Saturday, August 05, 2006
Friday, August 04, 2006
Thursday, August 03, 2006
Here is a picture of me performing with Srs. Therese and Lisa, OSB when I was chaplain at Holy Angels Convent, Jonesboro, Arkansas. This was during Christmas one year. I was able to arrange some pieces for us to do together. Being busy nuns, they rarely had time for practicing, so we kept things simple but elegant (as Benedictines always should).
We live in busy times, and follow many schedules and agendas. Too bad we don't make more time for things that truly refresh the soul, like music, art, and good conversation. Too often our thoughts and words are about the peripheral and the ephemeral---even among vowed religious. St. Benedict tells us that we should basically keep quiet most of the time, and only open our mouths for prayer and worship. Not a bad idea even to this day.
I don't know what the saint would say about folk music. He probably wouldn't like it and consider it to be too trivial or distracting. In earlier times our monasteries were way more cultured than they are today. Almost every monastery had an orchestra in the late 19th and early 20th centuries. An entering novice was given an instrument and told to learn to play it. Not any more, though.
It is always interesting to see the daily schedules of the monastery and school from decades past. There was so much time given over to cultural pursuits. You wonder how they had time for all that they did. Nowadays even monks feel the squeeze of time in the daily routine. Only when one has retired to the infirmary (excuse me, Health Center) does a monk have time on his hands. But then every room there has a television.
Perhaps the whole problem began with the advent of the ball-point pen and triple carbons on forms. Ever try to fill out a carbon form with a fountain pen? It is designed not to work. Function triumphed over art and swept aside the elegance of the fountain pen. So much for illuminating manuscripts. Perhaps, if we had more time, we could do things like this in monasteries again (left).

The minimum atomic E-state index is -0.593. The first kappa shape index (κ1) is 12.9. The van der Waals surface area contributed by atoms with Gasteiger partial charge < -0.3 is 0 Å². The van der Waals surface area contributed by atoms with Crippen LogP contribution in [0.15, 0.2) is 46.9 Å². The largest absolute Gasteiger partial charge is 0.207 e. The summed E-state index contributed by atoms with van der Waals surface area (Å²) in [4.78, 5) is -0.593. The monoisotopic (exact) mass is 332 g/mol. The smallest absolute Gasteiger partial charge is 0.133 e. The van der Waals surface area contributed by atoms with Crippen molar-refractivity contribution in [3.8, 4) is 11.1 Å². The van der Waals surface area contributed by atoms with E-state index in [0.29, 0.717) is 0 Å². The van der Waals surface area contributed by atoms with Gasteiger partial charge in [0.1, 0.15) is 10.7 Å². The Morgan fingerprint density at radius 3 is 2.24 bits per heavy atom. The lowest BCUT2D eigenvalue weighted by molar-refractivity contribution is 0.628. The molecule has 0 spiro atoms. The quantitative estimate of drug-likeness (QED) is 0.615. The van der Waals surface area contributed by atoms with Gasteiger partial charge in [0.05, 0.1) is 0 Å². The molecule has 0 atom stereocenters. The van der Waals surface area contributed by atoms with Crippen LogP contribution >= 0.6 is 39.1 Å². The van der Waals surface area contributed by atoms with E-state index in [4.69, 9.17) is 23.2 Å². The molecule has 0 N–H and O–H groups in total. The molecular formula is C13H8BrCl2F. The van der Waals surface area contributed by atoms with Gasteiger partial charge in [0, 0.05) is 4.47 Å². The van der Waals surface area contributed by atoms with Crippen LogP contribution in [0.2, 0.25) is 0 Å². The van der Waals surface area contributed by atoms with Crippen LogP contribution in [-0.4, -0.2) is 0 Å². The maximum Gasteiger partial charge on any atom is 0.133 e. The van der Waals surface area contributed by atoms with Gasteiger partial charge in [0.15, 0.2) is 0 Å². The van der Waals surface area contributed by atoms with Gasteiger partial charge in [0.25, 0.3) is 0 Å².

The real problem is convincing ourselves that we should take time for things. Just as constancy in prayer is the only way that we can be said to have a prayer life, so also, taking time for the arts is the only way that we will live a cultured life that nurtures the spirit, too.
Cheap crafts from China have flooded the religious goods markets and drive out real Christian art. This has led me to postulate Pilcher's Law of the Economy of Art (modeled on Gresham's law) that bad art drives good art out of circulation. I think that it's time for people to start spending time doing things of the spirit. Especially Catholics.
Wednesday, August 02, 2006
Pope Innocent III Action Figure
Pope Innocent III Action Figureitem 11147Set of 2 $4.99
Tuesday, August 01, 2006
THE AUSTRIAN Supreme Court's decision that a gynaecologist who failed sufficiently to warn a pregnant woman that her baby might have Down's syndrome must be held financially responsible for the child's care has come in for widespread criticism in Austria, from the Church, Catholic associations and others outside the Church.
Bishop Klaus Kung of Sankt Polten, who has a degree in medicine and is responsible for family affairs in the Austrian bishops' conference, said that by signaling that handicapped life is a case for damages, the Supreme Court's decision is a disastrous sign that points in totally the wrong direction". (Well, they got something there!) The decision was, moreover, "arrogant", as only God could judge over life and death.
(The following is taken from the blog Heart Mind and Strength"
By Marylynne Pitz, Pittsburgh Post-Gazette
On July 31, a dozen well-educated, experienced human women will pass into uncharted metaphysical waters on a boat cruising Pittsburgh's rivers.